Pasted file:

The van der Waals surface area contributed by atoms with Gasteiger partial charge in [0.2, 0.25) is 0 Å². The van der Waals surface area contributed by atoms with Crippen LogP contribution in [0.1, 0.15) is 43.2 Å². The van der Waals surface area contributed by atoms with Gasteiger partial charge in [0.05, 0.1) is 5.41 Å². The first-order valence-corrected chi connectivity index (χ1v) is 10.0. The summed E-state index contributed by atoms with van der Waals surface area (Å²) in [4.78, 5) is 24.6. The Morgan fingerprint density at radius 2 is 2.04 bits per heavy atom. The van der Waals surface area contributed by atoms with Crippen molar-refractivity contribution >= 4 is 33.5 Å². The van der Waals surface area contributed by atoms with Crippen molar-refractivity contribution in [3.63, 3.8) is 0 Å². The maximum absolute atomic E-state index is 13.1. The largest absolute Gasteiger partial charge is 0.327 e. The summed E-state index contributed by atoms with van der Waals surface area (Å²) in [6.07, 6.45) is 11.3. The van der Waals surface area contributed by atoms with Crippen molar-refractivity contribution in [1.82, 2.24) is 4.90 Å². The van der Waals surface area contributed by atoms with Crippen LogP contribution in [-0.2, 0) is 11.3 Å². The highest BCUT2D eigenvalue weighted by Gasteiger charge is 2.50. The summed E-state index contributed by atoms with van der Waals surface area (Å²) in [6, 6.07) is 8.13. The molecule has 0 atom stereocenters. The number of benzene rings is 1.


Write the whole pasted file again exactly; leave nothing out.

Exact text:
The van der Waals surface area contributed by atoms with Gasteiger partial charge in [0.2, 0.25) is 0 Å². The van der Waals surface area contributed by atoms with Crippen LogP contribution in [0.1, 0.15) is 43.2 Å². The van der Waals surface area contributed by atoms with Gasteiger partial charge in [0.05, 0.1) is 5.41 Å². The first-order valence-corrected chi connectivity index (χ1v) is 10.0. The summed E-state index contributed by atoms with van der Waals surface area (Å²) in [4.78, 5) is 24.6. The Morgan fingerprint density at radius 2 is 2.04 bits per heavy atom. The van der Waals surface area contributed by atoms with Crippen molar-refractivity contribution >= 4 is 33.5 Å². The van der Waals surface area contributed by atoms with Crippen molar-refractivity contribution in [3.63, 3.8) is 0 Å². The maximum absolute atomic E-state index is 13.1. The largest absolute Gasteiger partial charge is 0.327 e. The summed E-state index contributed by atoms with van der Waals surface area (Å²) in [6.07, 6.45) is 11.3. The van der Waals surface area contributed by atoms with Crippen molar-refractivity contribution in [1.82, 2.24) is 4.90 Å². The van der Waals surface area contributed by atoms with Crippen LogP contribution in [-0.2, 0) is 11.3 Å². The highest BCUT2D eigenvalue weighted by Gasteiger charge is 2.50. The summed E-state index contributed by atoms with van der Waals surface area (Å²) in [6, 6.07) is 8.13. The molecule has 0 atom stereocenters. The number of benzene rings is 1.